Italian Book Art Binds Seattle U’s Hearts


Kateri Town • The Spectator

The term “book art” might not immediately bring to mind a very versatile art form. Chances are, book covers tend to be the first thing that we might associate with the term, like Francis Cugat’s disembodied eyes staring out of our high school copies of “The Great Gatsby” or that weird, flaming carousel on most covers of “The Catcher in the Rye.”

What might not come to mind is a piñata made out of the pages of a book or a wooden box with the “Legend of Zelda” triforce inscribed on its surface. Yet, it is art like this that is currently on display in Vachon Gallery.

Last August, 16 students and professor Naomi Kasumi spent four weeks in Siena, Italy learning various techniques, ranging from binding to illuminating manuscripts, in the art of book production. The group also spent several hours every day taking basic Italian classes. Their collected works, which they created both during their time in Siena as well as all of fall quarter, is currently on display in the Vachon Gallery.

Kateri Town  •  The Spectator
Kateri Town • The Spectator

Works in the new exhibition show varied forms of student creation, from foldout books with windows to Italian rooftops to pieces that play with the concept of the book itself.

The program began back in 2002 when Kasumi, who has a background in book art that dates back to her own college days, traveled around Europe looking for a possible city that would ignite students’ creative interests. She visited cities in both Germany and Switzerland before settling on Italy, where food had an important role to play in the decision making process.

“Potato, meat, sausage, beer…what else is there?” said Kasumi. “For one week that would be fine, but for four weeks that might get boring. In Italy, I immediately noticed my tummy was happy. And immediately that emotion changes everything. It’s a very interesting phenomenon.”

Kasumi eventually found Siena, a medieval town free of cars and American tourists. Since then, the program has taken place five times, with Kasumi serving as faculty adviser for three of them. According to her, the trip is an excellent opportunity for artistic students to not only travel abroad, but to gain hands-on experience in a new art form.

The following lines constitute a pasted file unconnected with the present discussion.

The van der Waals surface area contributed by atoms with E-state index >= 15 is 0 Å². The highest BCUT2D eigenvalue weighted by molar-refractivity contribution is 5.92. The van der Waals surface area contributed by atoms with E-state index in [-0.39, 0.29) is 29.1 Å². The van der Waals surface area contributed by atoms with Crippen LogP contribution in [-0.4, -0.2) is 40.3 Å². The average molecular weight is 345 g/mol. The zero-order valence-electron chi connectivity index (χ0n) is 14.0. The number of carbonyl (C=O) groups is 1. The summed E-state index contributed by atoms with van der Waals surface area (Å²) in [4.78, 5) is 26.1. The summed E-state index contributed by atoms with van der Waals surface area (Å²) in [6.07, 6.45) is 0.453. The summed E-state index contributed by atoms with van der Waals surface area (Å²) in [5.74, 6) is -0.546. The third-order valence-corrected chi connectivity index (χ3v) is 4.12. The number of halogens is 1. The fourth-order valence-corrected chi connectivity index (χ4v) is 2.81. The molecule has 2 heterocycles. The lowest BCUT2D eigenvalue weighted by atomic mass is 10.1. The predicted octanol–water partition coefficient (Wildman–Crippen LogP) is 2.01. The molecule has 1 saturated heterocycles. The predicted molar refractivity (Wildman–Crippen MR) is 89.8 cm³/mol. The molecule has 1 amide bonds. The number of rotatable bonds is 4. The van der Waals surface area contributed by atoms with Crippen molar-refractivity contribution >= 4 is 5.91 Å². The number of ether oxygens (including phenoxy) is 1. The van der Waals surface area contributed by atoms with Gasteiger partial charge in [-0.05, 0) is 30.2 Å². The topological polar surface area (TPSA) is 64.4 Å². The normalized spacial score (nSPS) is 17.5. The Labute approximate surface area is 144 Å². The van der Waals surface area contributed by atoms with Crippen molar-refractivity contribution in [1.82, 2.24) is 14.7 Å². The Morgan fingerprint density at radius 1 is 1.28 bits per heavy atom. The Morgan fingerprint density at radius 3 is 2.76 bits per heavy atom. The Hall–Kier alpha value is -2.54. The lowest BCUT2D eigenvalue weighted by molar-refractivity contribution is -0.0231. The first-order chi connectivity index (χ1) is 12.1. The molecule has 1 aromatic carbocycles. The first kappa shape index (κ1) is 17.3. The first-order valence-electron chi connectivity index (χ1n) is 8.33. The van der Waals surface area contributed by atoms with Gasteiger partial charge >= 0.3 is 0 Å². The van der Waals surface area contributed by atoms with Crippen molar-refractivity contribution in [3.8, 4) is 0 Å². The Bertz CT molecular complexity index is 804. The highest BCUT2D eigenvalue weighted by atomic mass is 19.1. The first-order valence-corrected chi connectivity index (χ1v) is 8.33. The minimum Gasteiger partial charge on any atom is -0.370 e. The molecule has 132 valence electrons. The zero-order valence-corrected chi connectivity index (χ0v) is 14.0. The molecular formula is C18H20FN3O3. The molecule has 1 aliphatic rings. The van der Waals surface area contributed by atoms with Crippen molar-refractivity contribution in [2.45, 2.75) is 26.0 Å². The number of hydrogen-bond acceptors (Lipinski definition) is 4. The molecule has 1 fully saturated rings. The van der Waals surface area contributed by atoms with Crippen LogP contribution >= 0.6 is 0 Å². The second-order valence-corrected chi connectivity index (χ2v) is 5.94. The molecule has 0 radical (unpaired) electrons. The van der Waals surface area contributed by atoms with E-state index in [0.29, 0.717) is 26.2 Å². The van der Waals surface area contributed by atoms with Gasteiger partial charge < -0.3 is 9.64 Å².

“Students learn the cultural difference, of course—the history, the beauty. And, of course, the joy of creating a book as a piece of art, instead of simply as something to read,” Kasumi said. “It’s important for them to understand that there is a way for them to create art out of the book form — beyond the book form. And, hopefully, they continue exploring it in their own terms, instead of only taking the suggestion from someone else.”

The pieces in the exhibit are truly something to behold and they certainly achieve Kasumi’s hope of transcending a simple understanding of the book. Students have created networks of sentences from disemboweled physics textbooks, foldout books with windows that open into Italian rooftops, and more abstract pieces that play with the concept of the book itself.

In the center of the room, some of the students’ journals are also on display, which introduces an interesting bit of voyeurism to the show. Next to their thoughts and reflections, students make intriguing sketches of the city streets and the food they ate, which provides a more grounded look at the people behind the art.

Apart from the works they created, students also gained the benefits that come along with any trip abroad. For Ben Mouch and Maya Inose, two Seattle U graphic design students who graduated at the end of the program last year, the trip was a compelling way to round out their college experience.

“It was good to get away. One of the main things was getting out of my head,” said Mouch. “Finishing my college education, needing that time to get away from the job search, now it’s all culminating in this exhibition. It was nice to take the skills we learned in Italy and repurpose them into our own work.”

The trip also introduced them to a new art form that they had never experimented with.

“We had never really seen these crazy art books before. I mean, at least for me, I never really saw this kind of thing,” said Inose. “I became more aware of what people do with the idea of books and really appreciated it.”

Mouch agreed. “It was cool to learn more and more what is becoming an antiquated form of getting ideas across,” he said. “The interaction of being able to present these books, when everything is turning towards a digital interface.”

The show will be running until Jan. 31.